This yummy post is contributed by Caroline of Armelle Blog
Bûche de Noël literally means “Christmas log” in French, referring to the Yule log that would be burned in the the fireplace in centuries past for good luck and healing properties.
1) Preheat oven to 375°F. Grease 15-1/2X10-1/2-inch jelly-roll pan; and line pan with parchment paper. Place flour, baking powder and salt in small bowl; stir to combine, and set aside.
2) Beat egg yolks and 3/4 cup granulated sugar with a mixer at high speed about 5 minutes or until thick and lemon-colored, scraping down side of bowl once. Beat in the flour, baking powder, and salt mixture 1/4 of a cup at a time allowing it to incorporate before adding more. Then, beat in the vanilla; set aside.
4) Beat egg whites in clean large bowl using clean beaters with electric mixer at high speed until foamy. Gradually beat in remaining 1/4 cup granulated sugar, 1 tablespoon at a time, until stiff peaks form.
5) Fold egg whites into the egg yolk and flour mixture 1/3 of the egg white mixture at a time, until it is evenly incorporated. Spread mixture into the prepared parchment lined pan. Bake 12 to 15 minutes or until cake springs back when lightly touched with finger.
6) Lightly sift a few tablespoons of powdered sugar over a clean dish towel. Loosen warm cake from edges of pan; invert onto prepared dish towel. Remove pan; carefully peel off the parchment paper. Gently roll up cake in the dish towel from short end, jelly-roll style. Let rolled cake cool completely on wire rack.
For the Pastry Cream Filling
2 cups half-and-half
1/2 cup sugar
5 large egg yolks
3 tbsp. cornstarch
4 tbsp. cold unsalted butter, cut into 4 pieces
1 1/2 tsp. vanilla extract (or vanilla bean paste, that is my preference!)
1) Heat the half-and-half, 6 tablespoons of the sugar, and the salt in a saucepan over medium-high heat until simmering, whisk occasionally to dissolve the sugar.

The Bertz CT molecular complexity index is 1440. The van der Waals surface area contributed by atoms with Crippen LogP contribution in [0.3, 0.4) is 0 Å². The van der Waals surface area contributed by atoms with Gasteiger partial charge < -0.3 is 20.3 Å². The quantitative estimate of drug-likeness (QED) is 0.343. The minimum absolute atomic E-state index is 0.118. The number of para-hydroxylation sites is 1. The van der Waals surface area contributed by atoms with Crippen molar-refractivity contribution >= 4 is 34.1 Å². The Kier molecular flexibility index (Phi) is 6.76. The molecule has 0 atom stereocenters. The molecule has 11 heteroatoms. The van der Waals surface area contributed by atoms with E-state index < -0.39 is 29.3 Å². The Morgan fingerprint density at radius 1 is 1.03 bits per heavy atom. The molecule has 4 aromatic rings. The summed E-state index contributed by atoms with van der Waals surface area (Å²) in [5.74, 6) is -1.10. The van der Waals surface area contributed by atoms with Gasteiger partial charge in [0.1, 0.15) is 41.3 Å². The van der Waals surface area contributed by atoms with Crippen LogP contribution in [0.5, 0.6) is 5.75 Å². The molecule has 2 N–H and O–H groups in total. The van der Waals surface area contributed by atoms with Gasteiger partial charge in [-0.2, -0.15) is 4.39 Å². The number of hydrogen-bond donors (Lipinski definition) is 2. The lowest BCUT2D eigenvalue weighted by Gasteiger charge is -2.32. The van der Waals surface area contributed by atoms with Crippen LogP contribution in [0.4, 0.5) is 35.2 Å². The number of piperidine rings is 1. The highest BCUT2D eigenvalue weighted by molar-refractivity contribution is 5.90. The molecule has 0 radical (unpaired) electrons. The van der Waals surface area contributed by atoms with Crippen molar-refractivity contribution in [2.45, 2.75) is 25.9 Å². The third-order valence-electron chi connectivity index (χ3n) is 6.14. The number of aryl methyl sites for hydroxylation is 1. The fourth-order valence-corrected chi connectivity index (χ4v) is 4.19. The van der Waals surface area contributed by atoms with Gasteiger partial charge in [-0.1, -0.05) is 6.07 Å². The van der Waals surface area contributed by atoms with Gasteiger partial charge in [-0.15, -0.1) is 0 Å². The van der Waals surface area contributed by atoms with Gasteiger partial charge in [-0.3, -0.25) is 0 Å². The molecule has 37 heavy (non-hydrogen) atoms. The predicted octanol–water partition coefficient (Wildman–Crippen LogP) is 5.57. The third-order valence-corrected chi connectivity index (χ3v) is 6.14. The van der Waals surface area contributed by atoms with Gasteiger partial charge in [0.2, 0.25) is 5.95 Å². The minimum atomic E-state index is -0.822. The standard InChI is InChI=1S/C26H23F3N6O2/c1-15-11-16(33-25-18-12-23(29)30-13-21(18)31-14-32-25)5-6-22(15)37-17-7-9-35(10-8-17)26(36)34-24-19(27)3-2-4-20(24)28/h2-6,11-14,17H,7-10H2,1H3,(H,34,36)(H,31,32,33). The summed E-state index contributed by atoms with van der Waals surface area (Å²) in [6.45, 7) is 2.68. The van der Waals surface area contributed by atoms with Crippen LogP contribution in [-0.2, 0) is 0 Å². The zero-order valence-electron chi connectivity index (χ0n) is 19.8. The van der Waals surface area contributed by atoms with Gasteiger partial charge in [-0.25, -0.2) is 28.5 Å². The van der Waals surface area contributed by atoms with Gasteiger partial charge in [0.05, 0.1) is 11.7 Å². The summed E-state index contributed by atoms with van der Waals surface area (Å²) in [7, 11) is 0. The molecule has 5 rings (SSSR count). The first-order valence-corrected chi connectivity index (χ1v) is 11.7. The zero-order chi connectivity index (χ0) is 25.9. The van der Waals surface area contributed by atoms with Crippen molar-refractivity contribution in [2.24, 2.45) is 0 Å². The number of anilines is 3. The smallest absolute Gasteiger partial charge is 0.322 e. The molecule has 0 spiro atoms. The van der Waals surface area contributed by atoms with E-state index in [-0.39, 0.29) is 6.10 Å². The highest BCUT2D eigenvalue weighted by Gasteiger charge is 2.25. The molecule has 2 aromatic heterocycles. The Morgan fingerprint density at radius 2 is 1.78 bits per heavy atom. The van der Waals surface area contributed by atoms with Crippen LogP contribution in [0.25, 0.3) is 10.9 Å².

2) Meanwhile, combine the egg yolks and remaining 2 tablespoons sugar in a medium bowl and whisk until the sugar has begun to dissolve and the mixture is creamy, about 15 seconds.
3) Whisk in the cornstarch until combined and the mixture is pale yellow and thick, about 30 seconds.
4) When the half-and-half mixture has reached a simmer, slowly add it to the egg yolk mixture to temper, whisking constantly. Return the mixture to the saucepan, scraping the bowl with a rubber spatula. Return the mixture to a simmer over medium heat, whisking constantly, until a few bubbles burst on the surface and the mixture is thickened and glossy, about 30 seconds.
5) Remove from the heat, and whisk in the butter and vanilla. Strain the pastry cream through a fine mesh sieve set over a medium bowl. Press plastic wrap directly on the surface to prevent a skin from forming and refrigerate until cold and set, at least 3 hours and up to 2 days.
Re-roll the cake, making sure to tuck in the first part well. Use the towel by holding it up at one end to allow the cake to roll down the towel on it’s own. Try not to handle the cake too much to prevent cracking.
Once the cake is rolled up into a nice cake roll, take a serrated knife and trim off one end at and angle.
This piece will serve as the “stump” on the log.
My mom’s made this every year since I can remember, and I’ve taken over the tradition now. Word of advice – homemade marzipan decorations are much cuter than anything store-bought, and they’re super easy to make. We make holly berries (tiny balls of marzipan rolled in red food coloring), holly leaves (dye the marzipan green and cut out leaf shapes), and mushrooms (mold a tiny stump out of marzipan, then roll a slightly bigger marzipan ball, stick your pinky finger in the middle, mold a “cap” out of the marzipan over your finger, and dip the cap into cocoa, then attach the stump). Our guests typically end up fighting over who gets to eat the decorations.
I live in Québec and we always had these on Christmas eve! (Well, we still do)
I love to had raspberry jam to the pastry cream filling…
We had Christmas in Paris last year and these were everywhere! We had never seen them before and so we bought one for our Christmas picnic in the park (you can tell we are Aussies can’t you – BBQ even in the freezing cold!). So excited to have a recipe as this lunch was pretty special (involving a ring and a surprise proposal!) and it would be great to keep up the tradition now 🙂
This looks just amazing! I want to make one for our Christmas party
Looks lovely! I never knew about this French tradition. I like it.
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